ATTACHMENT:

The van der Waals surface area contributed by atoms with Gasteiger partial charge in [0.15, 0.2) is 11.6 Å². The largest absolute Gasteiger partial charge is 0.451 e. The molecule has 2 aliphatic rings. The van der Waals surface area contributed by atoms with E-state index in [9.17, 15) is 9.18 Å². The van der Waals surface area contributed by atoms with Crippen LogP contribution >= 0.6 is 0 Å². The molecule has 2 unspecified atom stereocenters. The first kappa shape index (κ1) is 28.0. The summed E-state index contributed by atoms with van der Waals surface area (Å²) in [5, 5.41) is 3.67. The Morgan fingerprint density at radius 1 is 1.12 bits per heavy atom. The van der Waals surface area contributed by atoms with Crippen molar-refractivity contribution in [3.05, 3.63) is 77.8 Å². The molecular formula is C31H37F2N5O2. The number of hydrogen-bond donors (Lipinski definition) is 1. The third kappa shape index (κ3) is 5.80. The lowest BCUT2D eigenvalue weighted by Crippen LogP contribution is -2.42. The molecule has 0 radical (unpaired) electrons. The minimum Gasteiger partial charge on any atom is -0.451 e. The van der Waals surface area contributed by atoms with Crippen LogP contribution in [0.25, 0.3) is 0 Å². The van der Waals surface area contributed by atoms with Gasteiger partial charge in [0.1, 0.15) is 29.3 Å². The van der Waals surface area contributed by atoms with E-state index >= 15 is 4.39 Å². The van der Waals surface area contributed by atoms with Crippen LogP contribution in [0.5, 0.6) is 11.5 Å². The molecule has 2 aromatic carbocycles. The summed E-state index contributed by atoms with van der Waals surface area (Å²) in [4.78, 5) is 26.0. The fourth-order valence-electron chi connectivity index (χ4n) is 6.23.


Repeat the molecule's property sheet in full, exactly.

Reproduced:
The van der Waals surface area contributed by atoms with Gasteiger partial charge in [0.15, 0.2) is 11.6 Å². The largest absolute Gasteiger partial charge is 0.451 e. The molecule has 2 aliphatic rings. The van der Waals surface area contributed by atoms with E-state index in [9.17, 15) is 9.18 Å². The van der Waals surface area contributed by atoms with Crippen LogP contribution >= 0.6 is 0 Å². The molecule has 2 unspecified atom stereocenters. The first kappa shape index (κ1) is 28.0. The summed E-state index contributed by atoms with van der Waals surface area (Å²) in [5, 5.41) is 3.67. The Morgan fingerprint density at radius 1 is 1.12 bits per heavy atom. The van der Waals surface area contributed by atoms with Crippen molar-refractivity contribution in [3.05, 3.63) is 77.8 Å². The molecular formula is C31H37F2N5O2. The number of hydrogen-bond donors (Lipinski definition) is 1. The third kappa shape index (κ3) is 5.80. The lowest BCUT2D eigenvalue weighted by Crippen LogP contribution is -2.42. The molecule has 0 radical (unpaired) electrons. The minimum Gasteiger partial charge on any atom is -0.451 e. The van der Waals surface area contributed by atoms with Crippen LogP contribution in [0.25, 0.3) is 0 Å². The van der Waals surface area contributed by atoms with Gasteiger partial charge in [0.1, 0.15) is 29.3 Å². The van der Waals surface area contributed by atoms with E-state index >= 15 is 4.39 Å². The van der Waals surface area contributed by atoms with Crippen LogP contribution in [0.5, 0.6) is 11.5 Å². The molecule has 2 aromatic carbocycles. The summed E-state index contributed by atoms with van der Waals surface area (Å²) in [4.78, 5) is 26.0. The fourth-order valence-electron chi connectivity index (χ4n) is 6.23.